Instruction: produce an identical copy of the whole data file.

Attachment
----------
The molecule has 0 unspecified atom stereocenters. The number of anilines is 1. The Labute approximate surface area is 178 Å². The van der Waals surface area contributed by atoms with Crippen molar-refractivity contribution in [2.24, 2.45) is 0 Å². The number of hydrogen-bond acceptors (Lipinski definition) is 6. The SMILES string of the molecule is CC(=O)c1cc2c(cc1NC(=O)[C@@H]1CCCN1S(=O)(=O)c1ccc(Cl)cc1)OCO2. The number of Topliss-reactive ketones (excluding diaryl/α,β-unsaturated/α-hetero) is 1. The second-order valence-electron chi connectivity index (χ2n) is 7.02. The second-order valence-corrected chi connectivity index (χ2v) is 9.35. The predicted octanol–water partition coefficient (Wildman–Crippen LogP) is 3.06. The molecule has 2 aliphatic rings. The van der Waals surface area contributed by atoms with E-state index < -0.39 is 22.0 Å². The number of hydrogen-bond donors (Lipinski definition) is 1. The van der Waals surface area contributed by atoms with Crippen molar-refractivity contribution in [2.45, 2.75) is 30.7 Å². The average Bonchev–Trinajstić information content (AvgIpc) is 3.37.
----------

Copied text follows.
The molecule has 0 unspecified atom stereocenters. The number of anilines is 1. The Labute approximate surface area is 178 Å². The van der Waals surface area contributed by atoms with Crippen molar-refractivity contribution in [2.24, 2.45) is 0 Å². The number of hydrogen-bond acceptors (Lipinski definition) is 6. The SMILES string of the molecule is CC(=O)c1cc2c(cc1NC(=O)[C@@H]1CCCN1S(=O)(=O)c1ccc(Cl)cc1)OCO2. The number of Topliss-reactive ketones (excluding diaryl/α,β-unsaturated/α-hetero) is 1. The second-order valence-electron chi connectivity index (χ2n) is 7.02. The second-order valence-corrected chi connectivity index (χ2v) is 9.35. The predicted octanol–water partition coefficient (Wildman–Crippen LogP) is 3.06. The molecule has 2 aliphatic rings. The van der Waals surface area contributed by atoms with E-state index < -0.39 is 22.0 Å². The number of hydrogen-bond donors (Lipinski definition) is 1. The van der Waals surface area contributed by atoms with Crippen molar-refractivity contribution in [2.45, 2.75) is 30.7 Å². The average Bonchev–Trinajstić information content (AvgIpc) is 3.37.